Among joint efforts to reduce inter-Korean military tensions, North Korean state media has since Monday been vocal in denouncing the South for purchasing its military an Israeli-made Green PineBlock C radar and Boeing P-8A Poseidon maritime patrol aircraft.
The South Korean military decided to introduce Green PineBlock C early warning radar systems at the 116th meeting of a defense project promotion committee chaired by defense minister Jeong Kyeong-doo on November 27.
The ROK military on the same day also announced its test of the Boeing P-8A Poseidon military aircraft — which Seoul decided to purchase through a foreign military sale (FMS) program with the U.S. government last June — and relevant ongoing negotiations with Washington.
Uriminzokkiri criticized the ROK military for introducing the new weapons systems and staging independent air combat drills intended to make up for the now-suspended joint annual Vigilant Ace major exercise, describing it as “dangerous military movement which runs counter” to the inter-Korean military agreement.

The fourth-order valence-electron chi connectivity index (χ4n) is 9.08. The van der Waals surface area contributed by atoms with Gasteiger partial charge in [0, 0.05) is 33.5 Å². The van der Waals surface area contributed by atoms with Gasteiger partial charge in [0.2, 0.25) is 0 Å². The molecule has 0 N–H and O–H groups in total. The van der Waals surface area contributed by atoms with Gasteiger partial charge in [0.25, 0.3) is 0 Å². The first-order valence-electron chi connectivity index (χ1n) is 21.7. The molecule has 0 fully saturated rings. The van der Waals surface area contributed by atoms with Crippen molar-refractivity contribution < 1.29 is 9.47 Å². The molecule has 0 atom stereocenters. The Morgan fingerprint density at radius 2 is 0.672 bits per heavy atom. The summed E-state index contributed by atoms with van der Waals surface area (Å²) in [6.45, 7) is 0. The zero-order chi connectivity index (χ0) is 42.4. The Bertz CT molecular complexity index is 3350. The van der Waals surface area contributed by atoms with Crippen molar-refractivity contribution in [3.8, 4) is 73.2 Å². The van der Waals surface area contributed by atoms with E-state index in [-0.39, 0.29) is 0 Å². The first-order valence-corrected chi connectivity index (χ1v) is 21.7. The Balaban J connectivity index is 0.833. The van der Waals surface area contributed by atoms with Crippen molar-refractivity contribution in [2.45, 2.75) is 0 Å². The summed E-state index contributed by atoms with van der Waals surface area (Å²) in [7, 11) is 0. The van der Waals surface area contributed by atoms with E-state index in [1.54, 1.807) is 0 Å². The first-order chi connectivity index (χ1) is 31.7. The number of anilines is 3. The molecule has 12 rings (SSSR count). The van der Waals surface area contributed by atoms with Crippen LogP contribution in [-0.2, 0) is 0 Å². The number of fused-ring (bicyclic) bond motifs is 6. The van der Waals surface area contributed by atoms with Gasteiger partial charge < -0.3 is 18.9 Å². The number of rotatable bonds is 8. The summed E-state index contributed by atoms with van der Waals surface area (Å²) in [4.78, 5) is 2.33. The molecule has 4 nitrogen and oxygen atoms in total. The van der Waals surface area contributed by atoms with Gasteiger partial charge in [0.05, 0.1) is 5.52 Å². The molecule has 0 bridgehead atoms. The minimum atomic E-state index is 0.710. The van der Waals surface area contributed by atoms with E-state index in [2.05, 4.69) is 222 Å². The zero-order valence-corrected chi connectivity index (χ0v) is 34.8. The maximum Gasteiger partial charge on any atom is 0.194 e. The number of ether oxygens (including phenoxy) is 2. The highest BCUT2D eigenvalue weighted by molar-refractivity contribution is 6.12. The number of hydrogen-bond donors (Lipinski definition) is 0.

“We cannot repress our astonishment at the South Korean military’s double-faceted behavior,” Uriminzokkiri said, denouncing the MND for “sharpening a sword of reinforced military force (that targets)” the same nation.
Uriminzokkiri warned that “trivial military movements” risked pouring “cold water” onto recently improved inter-Korean relations.
For its part, North Korean media outlet Arirang-Meari on Wednesday said that the introduction of the new weapons systems are “no different from confrontational and rash behaviors of the conservative regime,” adding such actions “can never be forgiven.”
“If the situation of the Korean Peninsula returns to a grave and catastrophic situation due to imprudent racket for arms buildup, the South Korean authorities should take the full responsibility for it.”
Edited by Chad O’Carroll
Featured Image: South Korean Ministry of National Defense (MND)